Nectar: The juice produces from flowers and contains sucrose and fructose.

 

Nectar Flow: When there is a lot of flower present to collect excessive pollen. Bees collect pollen during nectar flow to eat and store for the future.

 

Pheromone: A special hormone released by queen bees that helps the bees to identify their own colony. The pheromone released by the queen’s body guides the worker bees to perform a specific task.

 

Wax Glands: Secret part present in the abdomen of a bee using which the natural secretion of beeswax takes place.

 

Bee Pollen: The pollen collected by bees from flowers. Bee pollen contains lot of vitamins and other nutrients. Bee pollen usually do not expire but lost it’s quality with time. If you can keep bee pollen effectively its quality will last longer. 

 

 

Important Terms For Hive Management During Beekeeping

Apiary: Apiary basically means a suitable house located by a beekeeper to keep honey bees. It’s best describe as the best place for honey bees to leave and store honey. A question may arise Why is it called an apiary? Well, it came from the Latin word “Apis” which means “bee” house of apis that is bees is named as “apiary”.

 

Beehive: While we say the house for honey bees is called an apiary, but in general the hive that beekeepers use to keep any type of bee is well known as a beehive. A beehive used for beekeeping is usually made with wood, plastic, wax, etc.

Beekeeping Terms
Beekeeping Terms Related To Hive Management

 

If you noticed any bee cluster leaving in a house made with wax it is also called a beehive. But it is a natural beehive. While the house of bees used for beekeeping is an artificial house specially designed to give bees a suitable and safe home to live in.

If you are scared by seeing a beehive in your house wall then call for an expert. Don’t try to remove it on your own without having proper experience.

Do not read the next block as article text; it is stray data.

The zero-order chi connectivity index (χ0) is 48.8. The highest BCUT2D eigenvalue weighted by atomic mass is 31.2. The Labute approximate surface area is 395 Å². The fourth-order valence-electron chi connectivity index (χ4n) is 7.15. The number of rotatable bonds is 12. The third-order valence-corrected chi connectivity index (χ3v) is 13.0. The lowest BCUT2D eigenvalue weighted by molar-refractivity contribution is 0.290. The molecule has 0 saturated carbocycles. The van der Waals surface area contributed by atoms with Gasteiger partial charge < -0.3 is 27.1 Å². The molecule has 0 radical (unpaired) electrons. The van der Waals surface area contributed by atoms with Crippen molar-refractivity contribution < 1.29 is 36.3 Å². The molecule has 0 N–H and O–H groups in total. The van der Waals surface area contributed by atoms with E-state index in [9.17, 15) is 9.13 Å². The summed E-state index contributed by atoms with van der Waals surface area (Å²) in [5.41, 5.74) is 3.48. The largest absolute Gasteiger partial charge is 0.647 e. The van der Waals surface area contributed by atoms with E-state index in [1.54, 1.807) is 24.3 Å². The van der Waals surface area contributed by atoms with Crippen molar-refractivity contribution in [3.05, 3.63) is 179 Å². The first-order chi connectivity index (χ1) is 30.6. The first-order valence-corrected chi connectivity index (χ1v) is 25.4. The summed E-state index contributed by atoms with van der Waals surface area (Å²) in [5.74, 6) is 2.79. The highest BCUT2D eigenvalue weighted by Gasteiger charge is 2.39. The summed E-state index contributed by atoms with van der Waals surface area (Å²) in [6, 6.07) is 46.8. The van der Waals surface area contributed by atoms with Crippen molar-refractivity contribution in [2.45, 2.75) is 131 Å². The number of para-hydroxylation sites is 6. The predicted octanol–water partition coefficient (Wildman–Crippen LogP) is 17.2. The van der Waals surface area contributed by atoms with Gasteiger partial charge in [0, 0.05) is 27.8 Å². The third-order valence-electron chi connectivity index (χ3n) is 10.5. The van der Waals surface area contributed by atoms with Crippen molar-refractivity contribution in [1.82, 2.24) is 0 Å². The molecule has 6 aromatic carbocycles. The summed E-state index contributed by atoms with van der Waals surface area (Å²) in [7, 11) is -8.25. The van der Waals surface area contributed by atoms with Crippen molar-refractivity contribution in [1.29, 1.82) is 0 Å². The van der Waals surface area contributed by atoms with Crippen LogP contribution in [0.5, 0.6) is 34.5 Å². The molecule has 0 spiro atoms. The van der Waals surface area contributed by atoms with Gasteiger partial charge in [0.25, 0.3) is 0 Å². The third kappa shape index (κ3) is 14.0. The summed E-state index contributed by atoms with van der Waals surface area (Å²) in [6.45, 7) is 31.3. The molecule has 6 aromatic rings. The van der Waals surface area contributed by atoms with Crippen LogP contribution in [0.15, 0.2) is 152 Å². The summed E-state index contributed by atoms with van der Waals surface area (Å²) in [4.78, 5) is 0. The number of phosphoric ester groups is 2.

Cluster Of Bees: A cluster of bees means a large portion of a colony or an entire colony is closed together tightly by forming a ball-like formation. This behavior is especially seen during winter inside a beehive. Or when a bee colony is swarmed and unable to find a perfect place to live they form a cluster in a bunch of a tree, wood, or other mountain. Beekeepers like to catch swarms in trees to expand their apiary.

 

Bee Smoker: A bee smoker is used in beekeeping to smoke over bees to calm them. For beginners, you must learn first how to use a bee smoker before start using it. A bee smoker is really an important equipment for hive inspections.

 

Chunk honey: It means a piece of raw honeycomb that is placed in a jar of liquid honey.

 

Bee Suite: It is the protective suite that protects beekeepers from getting stung by bees during a hive inspection. Do you know how do beekeepers not get stung? Actually, it is because of the techniques and skills they gain to handle bees without getting stung. Usually, beekeeping suits are made with white clothes.

 

Comb Foundation: In simple words, a comb foundation is an artificial comb surrounder usually made with plastic to help bees to build combs. It has a supportive surrounding around the comb.

 

Creamed Honey: It refers to crystalized honey when honey is not kept within the required temperature. A built in honey warming cabinet can prevent honey crystalization.

 

Double Screen: It is a double-layer screen containing a wooden frame that is used to separate two different colonies in a single beehive.